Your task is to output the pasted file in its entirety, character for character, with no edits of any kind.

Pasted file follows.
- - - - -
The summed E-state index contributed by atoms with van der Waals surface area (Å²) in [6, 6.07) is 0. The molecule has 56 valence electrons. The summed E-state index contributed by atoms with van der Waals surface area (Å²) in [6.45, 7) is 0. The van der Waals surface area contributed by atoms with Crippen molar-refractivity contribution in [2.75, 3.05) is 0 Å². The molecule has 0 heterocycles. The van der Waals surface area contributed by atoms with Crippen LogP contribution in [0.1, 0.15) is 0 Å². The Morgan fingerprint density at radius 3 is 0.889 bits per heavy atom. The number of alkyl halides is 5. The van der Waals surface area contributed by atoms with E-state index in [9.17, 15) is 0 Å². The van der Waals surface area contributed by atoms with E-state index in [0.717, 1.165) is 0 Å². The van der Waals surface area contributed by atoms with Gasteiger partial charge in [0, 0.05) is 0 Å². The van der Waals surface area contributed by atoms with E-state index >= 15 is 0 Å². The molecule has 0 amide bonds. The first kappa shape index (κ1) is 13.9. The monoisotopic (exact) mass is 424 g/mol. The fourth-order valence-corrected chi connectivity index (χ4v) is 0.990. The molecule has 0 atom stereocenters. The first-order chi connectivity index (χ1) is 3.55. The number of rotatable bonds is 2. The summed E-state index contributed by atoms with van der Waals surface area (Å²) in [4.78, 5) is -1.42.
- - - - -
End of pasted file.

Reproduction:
The summed E-state index contributed by atoms with van der Waals surface area (Å²) in [6, 6.07) is 0. The molecule has 56 valence electrons. The summed E-state index contributed by atoms with van der Waals surface area (Å²) in [6.45, 7) is 0. The van der Waals surface area contributed by atoms with Crippen molar-refractivity contribution in [2.75, 3.05) is 0 Å². The molecule has 0 heterocycles. The van der Waals surface area contributed by atoms with Crippen LogP contribution in [0.1, 0.15) is 0 Å². The Morgan fingerprint density at radius 3 is 0.889 bits per heavy atom. The number of alkyl halides is 5. The van der Waals surface area contributed by atoms with E-state index in [9.17, 15) is 0 Å². The van der Waals surface area contributed by atoms with E-state index in [0.717, 1.165) is 0 Å². The van der Waals surface area contributed by atoms with Gasteiger partial charge in [0, 0.05) is 0 Å². The van der Waals surface area contributed by atoms with E-state index >= 15 is 0 Å². The molecule has 0 amide bonds. The first kappa shape index (κ1) is 13.9. The monoisotopic (exact) mass is 424 g/mol. The fourth-order valence-corrected chi connectivity index (χ4v) is 0.990. The molecule has 0 atom stereocenters. The first-order chi connectivity index (χ1) is 3.55. The number of rotatable bonds is 2. The summed E-state index contributed by atoms with van der Waals surface area (Å²) in [4.78, 5) is -1.42.